I am amazed by Norman Percevel Rockwell, 20th century painter and illustrator, his way of telling stories and representing ideas. Simple and effective with subtle humorous input.
Check a great photo blog who's hot or not as well.
Interesting mix of styles by Kishin Shinoyama. Some are typical for that period but some could easily be placed in year 2000. Presented photograph was made in year 1968. Was he so advanced for that time, or fashion photographers didn't make any progress till now?
Foud this quote at Mrs. Deane blog, where the following note was written:
"I will say there are a couple basic things I have learned from WIP that are important for entries, especially online.
EDIT, EDIT, EDIT!!!!!!!!
Then edit again. Some very basic rules:
If an image is in your edit because just because you personally love it, dump it. If it is an image you always have to explain to people, dump it. If you have it in because you think it is important for content, dump it. If you have to keep trying to find a way to make it “work in the edit,” dump it. "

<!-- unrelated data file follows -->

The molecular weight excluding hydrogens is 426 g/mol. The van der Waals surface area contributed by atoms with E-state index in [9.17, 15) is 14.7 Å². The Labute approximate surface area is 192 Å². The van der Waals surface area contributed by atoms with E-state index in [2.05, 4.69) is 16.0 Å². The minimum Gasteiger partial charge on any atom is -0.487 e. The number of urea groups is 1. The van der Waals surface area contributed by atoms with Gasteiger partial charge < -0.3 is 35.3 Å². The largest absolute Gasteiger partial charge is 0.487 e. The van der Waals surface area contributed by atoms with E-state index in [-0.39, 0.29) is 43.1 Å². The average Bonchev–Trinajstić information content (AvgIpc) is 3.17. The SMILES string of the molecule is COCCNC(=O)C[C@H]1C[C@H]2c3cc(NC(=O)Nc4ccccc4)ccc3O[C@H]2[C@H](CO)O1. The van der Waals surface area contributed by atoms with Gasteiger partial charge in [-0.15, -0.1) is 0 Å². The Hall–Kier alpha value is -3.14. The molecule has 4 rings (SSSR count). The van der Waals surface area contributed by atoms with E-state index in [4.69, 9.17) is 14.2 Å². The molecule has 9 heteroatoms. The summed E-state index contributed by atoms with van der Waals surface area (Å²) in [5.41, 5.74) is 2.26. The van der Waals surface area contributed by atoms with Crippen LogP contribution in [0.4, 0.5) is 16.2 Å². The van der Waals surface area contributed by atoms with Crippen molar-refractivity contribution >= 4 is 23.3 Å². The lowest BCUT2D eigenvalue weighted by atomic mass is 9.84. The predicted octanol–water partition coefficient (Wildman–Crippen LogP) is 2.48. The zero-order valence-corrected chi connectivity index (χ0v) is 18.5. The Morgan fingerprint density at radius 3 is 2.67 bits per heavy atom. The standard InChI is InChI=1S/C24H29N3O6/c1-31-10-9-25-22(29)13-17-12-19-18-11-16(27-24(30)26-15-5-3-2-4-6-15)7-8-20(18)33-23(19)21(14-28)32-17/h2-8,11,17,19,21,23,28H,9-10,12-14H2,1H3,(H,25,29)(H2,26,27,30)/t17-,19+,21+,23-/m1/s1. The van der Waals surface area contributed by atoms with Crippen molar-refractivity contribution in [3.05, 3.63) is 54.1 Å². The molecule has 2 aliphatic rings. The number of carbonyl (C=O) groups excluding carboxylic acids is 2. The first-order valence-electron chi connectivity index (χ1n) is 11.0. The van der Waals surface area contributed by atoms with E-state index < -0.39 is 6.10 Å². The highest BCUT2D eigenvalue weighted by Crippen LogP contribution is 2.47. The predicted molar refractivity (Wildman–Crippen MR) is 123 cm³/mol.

Interesting test made by Venderbilt University showing that mental imagery dictates what you see later. Well, in my opinion the number of participants is a bit small (what actually mean more than 11 participants?). Article starts with:
"There's a big debate about what happens in our brain when we imagine visual items, like pictures, for example. Some people think our brains perceive visual images pictorially, using a part of the brain known for processing simple visual features.
Other people think our brains perceive visual stimuli symbolically, using the region of the brain known for processing words and language."
Where is a photographer in this story? To project and present him self, wheather brains perceive visual immagery pictorially or prerceive visual stimuly symbolically (or is it both?). And where is viewer in this story? To implement him self, wheather perceiving visual immagery pictorial or perceiving visual stimuly symbolically (or is it both?).
Well, it is just a thought.
*Found link on this article at State of the Art blog.